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I understand your pain, here in the same boat. It is hard to get up every morning at 5:30 AM to go to work while others in welfare stays their warm bed and ride a BMW because I pay for their living and all their needs.  We do not need deduction  cuts we need a rise in the percentage of the deductions including the property taxes and the homeowner insurance over payments we have to afford every year, my property taxes went from $1,900 to $3,400 and my property value went down almost 45%, the homeowner insurance went from $1,579 a year to $4,900 and never ever had a claim since I own the property (20 years). How can we survive? How much more the government plans to squeeze us? We the middle class are the ones that pays for the welfare and who pays for us?  We never qualify for any governmental aid, our kids do not qualify for financial aid for college, only for student loans with high interest, we struggled to make car payments, I wish I could have a lobster tail or two in my grocery cart at least once a year, but guess what? welfare people can afford them more than once a year.  Why the government can't provide me with a free medical plan? Why I can't have the same insurance plan that our Senators, Rep. and president have? The Obama Care will not going to provide us with any benefit, but you and me are going to pay for it on top of our regular medical insurance, so welfare people can benefit from it. We the middle class are the ham of the sandwich and I think we as citizens have to stop this, I am not a communist or a socialist but I am getting sick and tired to be abused.
Dec 22, 2012 10:26PM
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Teresa Mears qualifications to give advice are questionable.  He math is beyond questionable, it's just plain wrong.  Let's pretend my 2 income household makes 250K annually combined which was the maximum in Teresa one tier.  The current amount of interest on a 335K loan with a balance of 298K(end of year 5) at 3.75% is @ 11,000.  25% of that is $2750.  At 375K, the tax savings to the borrower is $3437.  If you are on the left coast or the east coast or Chicago, Denver, Dallas, Houston, etc, the tax saving is substantial.  A two person household income of 120K with 7k in interest is saving $1750 in income tax.  If you're making 50K and it doesn't benefit you, take the standard deduction, but don't use that as an excuse to take away the deduction from the rest of us. 
Dec 22, 2012 10:26PM
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Let's see.  You pay rent for thirty years and you have nothing to show for it.  You buy a house and hopefully you pay off the mortgage in thirty years and you get to live in it for only the cost of maintenance, taxes and utilities.  If you're lucky your house will be worth at least what you paid for at the end of the last mortgage payment.  For the majority of people (middle class) their home is usually their largest asset by the time they retire. For many middle class buyers, the mortgage deduction is a large reason they can even afford the house payments.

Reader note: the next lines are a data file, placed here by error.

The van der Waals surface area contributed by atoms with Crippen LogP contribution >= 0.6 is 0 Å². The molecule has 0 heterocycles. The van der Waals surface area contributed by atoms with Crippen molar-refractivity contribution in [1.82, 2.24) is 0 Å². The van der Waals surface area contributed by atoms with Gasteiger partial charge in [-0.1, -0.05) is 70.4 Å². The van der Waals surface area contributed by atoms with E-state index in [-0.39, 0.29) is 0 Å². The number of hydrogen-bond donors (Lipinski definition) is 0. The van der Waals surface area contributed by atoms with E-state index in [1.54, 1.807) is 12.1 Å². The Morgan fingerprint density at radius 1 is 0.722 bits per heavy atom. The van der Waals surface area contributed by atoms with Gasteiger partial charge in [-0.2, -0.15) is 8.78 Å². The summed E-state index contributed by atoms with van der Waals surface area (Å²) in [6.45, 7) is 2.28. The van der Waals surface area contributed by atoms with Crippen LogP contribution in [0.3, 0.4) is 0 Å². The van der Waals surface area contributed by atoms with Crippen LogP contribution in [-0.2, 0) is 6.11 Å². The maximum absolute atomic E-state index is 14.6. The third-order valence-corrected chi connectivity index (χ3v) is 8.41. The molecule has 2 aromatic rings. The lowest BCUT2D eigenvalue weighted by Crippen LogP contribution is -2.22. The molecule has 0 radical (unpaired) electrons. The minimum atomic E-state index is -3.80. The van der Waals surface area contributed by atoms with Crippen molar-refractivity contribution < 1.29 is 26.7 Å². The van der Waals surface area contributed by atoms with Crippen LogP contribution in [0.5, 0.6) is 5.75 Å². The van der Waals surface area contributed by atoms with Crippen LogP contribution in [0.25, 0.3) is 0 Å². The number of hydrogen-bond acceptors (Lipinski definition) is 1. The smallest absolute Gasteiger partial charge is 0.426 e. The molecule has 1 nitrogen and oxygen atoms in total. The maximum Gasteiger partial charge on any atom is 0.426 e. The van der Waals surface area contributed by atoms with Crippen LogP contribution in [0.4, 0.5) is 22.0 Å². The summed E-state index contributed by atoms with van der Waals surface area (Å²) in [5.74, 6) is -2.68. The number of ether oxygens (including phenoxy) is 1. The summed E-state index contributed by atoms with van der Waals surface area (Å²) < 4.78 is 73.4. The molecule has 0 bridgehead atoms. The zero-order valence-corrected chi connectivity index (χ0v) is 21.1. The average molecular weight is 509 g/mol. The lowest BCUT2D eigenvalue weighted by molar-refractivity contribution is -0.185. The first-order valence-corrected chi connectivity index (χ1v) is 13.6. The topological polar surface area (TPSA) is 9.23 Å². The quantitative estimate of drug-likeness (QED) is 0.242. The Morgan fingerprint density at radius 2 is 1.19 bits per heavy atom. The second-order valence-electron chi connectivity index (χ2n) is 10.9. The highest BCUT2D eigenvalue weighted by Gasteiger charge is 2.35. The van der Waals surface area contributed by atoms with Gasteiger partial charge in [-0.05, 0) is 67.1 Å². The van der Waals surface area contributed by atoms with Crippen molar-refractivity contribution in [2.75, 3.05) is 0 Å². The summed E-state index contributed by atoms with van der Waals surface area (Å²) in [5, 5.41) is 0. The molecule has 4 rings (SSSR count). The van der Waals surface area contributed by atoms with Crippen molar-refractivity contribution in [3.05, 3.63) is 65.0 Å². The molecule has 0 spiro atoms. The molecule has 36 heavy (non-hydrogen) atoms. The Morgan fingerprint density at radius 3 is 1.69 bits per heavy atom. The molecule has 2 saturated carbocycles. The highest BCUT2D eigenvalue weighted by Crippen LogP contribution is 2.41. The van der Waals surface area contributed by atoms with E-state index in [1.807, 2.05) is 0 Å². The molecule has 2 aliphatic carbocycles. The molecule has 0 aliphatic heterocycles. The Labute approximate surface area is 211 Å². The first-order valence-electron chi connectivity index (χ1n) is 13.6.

Dec 22, 2012 10:07PM
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'Yes' we need the house deduction. That is the only deduction I have, besides charity.  I never have enough medical and don't have children to use as a deduction. And quite frankly if the NFL is listed as a non profit organization and therefore does not pay taxes, then I should be able to keep my home deduction. If the oil companies get 10 billion in subsidies then I should keep my deduction. GE electric hasn't paid taxes in years then I should be able to keep my measly 2000 deduction. So stop all this talk of taking away this deduction. The removal of this deduction will kill the housing industry because there will no incentive to be a home owner. People really need to think of the repercussions of such actions.
Dec 22, 2012 9:52PM
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If they do away with the mortgage interest deduction then I will give my house back to B of A.  It will either be a foreclosure or a short sale. 
Dec 22, 2012 9:44PM
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If the government does away with the mortgage interest deduction, home sales would fall off, people would not have the extra money they could spend in stores, cause more economic woes. The Govenment is made up of nothing but greedy lawyers. Now think about how a lawyer makes money. Ever hear the phrase, "No fees if we can not win the case." Of course if they win, it's a different story. Now we got a Nation's Capital full of lawyers and they want to take more away from homeowners. Why, money out of their pockets? Don't think so. Just think of it like this. The government taxes all he elgible tax payers only five cents and they make billions of dollars and still won't pay down the nationl debt. KEEP the mortgage interests deduction alive. Fight, fight, fight!
Dec 22, 2012 9:36PM